Updated for March 15: The race has tightened with “The Mitchells vs. The Machines” winning best feature at the 49th annual Annie Awards on March 12. In fact, “The Mitchells” dominated with eight prizes, while “Encanto” earned three for character animation, music (score by Oscar nominee Germaine Franco, song by Lin-Manuel Miranda), and storyboarding. However, despite the impressive outpouring of support for “The Mitchells” by the animation community, “Encanto” has garnered too much adulation and buzz to be denied the Oscar this late in the season.
Updated for February 8: The Oscar nominations are out and Disney dominated with “Encanto” and “Raya and the Last Dragon,” and Pixar’s “Luca.” This marks the first time that Disney has had two in contention since 2016 and the first time it’s had three since 2012. The other two slots were taken by “The Mitchells vs. The Machines” (Netflix/Sony), and the acclaimed documentary “Flee” (Neon/Participant), which also scored historic noms in the doc and international categories.
Golden Globe-winning “Encanto” certainly has the momentum, also scoring Oscar nominations for original score by Germaine Franco (a female first for animated features at Disney) and original song (“Dos Oruguitas”) by the very hot Lin-Manuel Miranda. That marks the first time since “Toy Story 3” that an animated feature has earned three or more noms. Led by Oscar-winning “Zootopia” co-directors Byron Howard and Jared Bush, and co-director Charise Castro Smith (“The Haunting of Hill House”), the musical fantasy about a Colombian family with special powers leans exquisitely on magical realism. Most important, it contains the theme of overcoming inter-generational family conflicts with pride, imagination, and resourcefulness.
With “The Mitchells” (which nabbed animated feature honors from the New York Film Critics Circle), Oscar-winning producers Phil Lord and Chris Miller (“Spider-Man: Into the Spider-Verse”) shepherded newbie director Mike Rianda’s wild 2D-inspired vision about a wacky family fighting the robot apocalypse. At the same time, Sony Pictures Imageworks upped its innovative tech to make a moving illustrated book, divided between the organic imperfections of the human world and the slick, sharpness of the robot world. Nerdy teenage filmmaker Katie (voiced by Abbi Jacobson) and nature-loving dad, Rick (voiced by Danny McBride), are constantly at odds but must unite with their family to combat an AI uprising led by menacing, Siri-like PAL (voiced by Olivia Colman). The most creative inspiration: Katie’s flourishes as filmmaker conveyed through her various animated techniques (appropriately called “Katie-Vision”).
With “Luca,” Pixar embraced its most graphic 2D aesthetic to date in CG, courtesy of first-time feature director Enrico Casarosa (“La Luna” short). He pushed a unique storybook look for his Italian sea monster bromance between the titular 13-year-old (voiced by “Wonder” star Jacob Tremblay) and best friend Alberto (voiced by “Shazam’s” Jack Dylan Grazer), who turn human above water. They share an enchanting summer riding Vespa scooters, and soaking up the beauty of the watercolor seaside town, while hiding their secret identities. Inspired by early Hayao Miyazki, Aardman, and “Looney Tunes,” Casarosa translated the drawings and concept art directly into the animation, adding painterly textures to the pliable characters, illustrative backgrounds, and caricatured water.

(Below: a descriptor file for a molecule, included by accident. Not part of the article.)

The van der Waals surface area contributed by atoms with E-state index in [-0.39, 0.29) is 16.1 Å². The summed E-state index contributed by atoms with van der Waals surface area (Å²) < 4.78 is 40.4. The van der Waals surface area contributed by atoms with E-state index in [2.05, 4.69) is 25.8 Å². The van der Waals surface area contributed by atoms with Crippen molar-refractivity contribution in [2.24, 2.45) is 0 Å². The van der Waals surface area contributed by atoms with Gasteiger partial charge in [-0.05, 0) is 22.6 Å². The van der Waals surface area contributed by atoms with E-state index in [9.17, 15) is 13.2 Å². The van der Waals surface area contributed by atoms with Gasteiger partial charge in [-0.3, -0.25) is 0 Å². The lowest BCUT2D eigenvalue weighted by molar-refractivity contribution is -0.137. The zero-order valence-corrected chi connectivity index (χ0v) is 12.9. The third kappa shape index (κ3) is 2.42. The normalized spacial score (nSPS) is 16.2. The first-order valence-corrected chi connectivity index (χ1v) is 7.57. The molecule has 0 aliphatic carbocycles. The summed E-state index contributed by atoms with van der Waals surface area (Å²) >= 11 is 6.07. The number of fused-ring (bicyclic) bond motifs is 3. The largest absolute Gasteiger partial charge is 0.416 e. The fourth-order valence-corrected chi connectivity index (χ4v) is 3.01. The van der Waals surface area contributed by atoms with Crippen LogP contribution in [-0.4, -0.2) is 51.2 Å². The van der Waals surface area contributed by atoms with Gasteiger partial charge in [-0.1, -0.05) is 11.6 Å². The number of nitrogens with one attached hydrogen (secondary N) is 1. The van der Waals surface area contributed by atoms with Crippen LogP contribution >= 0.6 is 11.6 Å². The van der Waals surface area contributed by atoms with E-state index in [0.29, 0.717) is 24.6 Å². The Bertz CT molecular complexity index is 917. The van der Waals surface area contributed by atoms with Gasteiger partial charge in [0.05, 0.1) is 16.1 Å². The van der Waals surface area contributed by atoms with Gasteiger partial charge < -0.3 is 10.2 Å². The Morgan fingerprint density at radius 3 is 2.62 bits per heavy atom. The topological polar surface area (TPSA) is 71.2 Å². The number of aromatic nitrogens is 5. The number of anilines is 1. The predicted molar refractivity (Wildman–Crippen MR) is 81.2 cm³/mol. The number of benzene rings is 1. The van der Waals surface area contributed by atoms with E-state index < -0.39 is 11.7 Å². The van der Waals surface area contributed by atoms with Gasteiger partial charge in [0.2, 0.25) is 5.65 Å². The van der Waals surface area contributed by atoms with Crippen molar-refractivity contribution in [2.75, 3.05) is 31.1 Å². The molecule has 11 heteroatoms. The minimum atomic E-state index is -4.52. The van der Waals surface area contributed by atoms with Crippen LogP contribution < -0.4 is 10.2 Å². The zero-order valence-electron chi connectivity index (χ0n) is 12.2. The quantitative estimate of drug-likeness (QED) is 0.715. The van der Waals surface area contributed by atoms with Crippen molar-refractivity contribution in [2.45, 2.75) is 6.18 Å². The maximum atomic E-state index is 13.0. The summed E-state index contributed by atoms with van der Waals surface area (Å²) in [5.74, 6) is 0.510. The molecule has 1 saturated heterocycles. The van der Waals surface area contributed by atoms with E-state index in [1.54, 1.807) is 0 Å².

With “Raya” (which topped the Annie Awards with 10 nominations), Disney turned the titular Southeast Asian princess (voiced by Kelly Marie Tran) into a badass warrior, veering further into Marvel territory as an Avengers-like action-adventure. More epic than “Moana,” “Raya” incorporated several Southeast Asian cultures through the fantasy world of Kumandra and its divided kingdoms (a very timely theme of unity amid a viral-like form of destruction). But the core was the buddy story between Raya and the magical water dragon, Sisu (Awkwafina). Don Hall (the Oscar-winning “Big Hero 6”) shared directing duties with Carlos López Estrada (“Blindspotting”). They were joined by screenwriter Qui Nguyen, who hailed from the Marvel writers program and was experienced at creating superhero origin stories.
“Flee” (winner of the LA Film Critics Award for animated feature), from Danish director Jonas Poher Rasmussen, documents the true story of a Danish academic (who goes by the fictitious Amin Nawabi) as he grapples with his secret past as an Afghan refugee. Rasmussen interviews his childhood friend, who opens up about his dark journey. The director not only uses animation to shield the identity of his friend, but also to convey the trauma of the story with graphic imagination.
Below are the nominees ranked in order of likelihood to win:
“The Mitchells vs. The Machines” (Netflix/Sony)
“Raya and the Last Dragon” (Disney)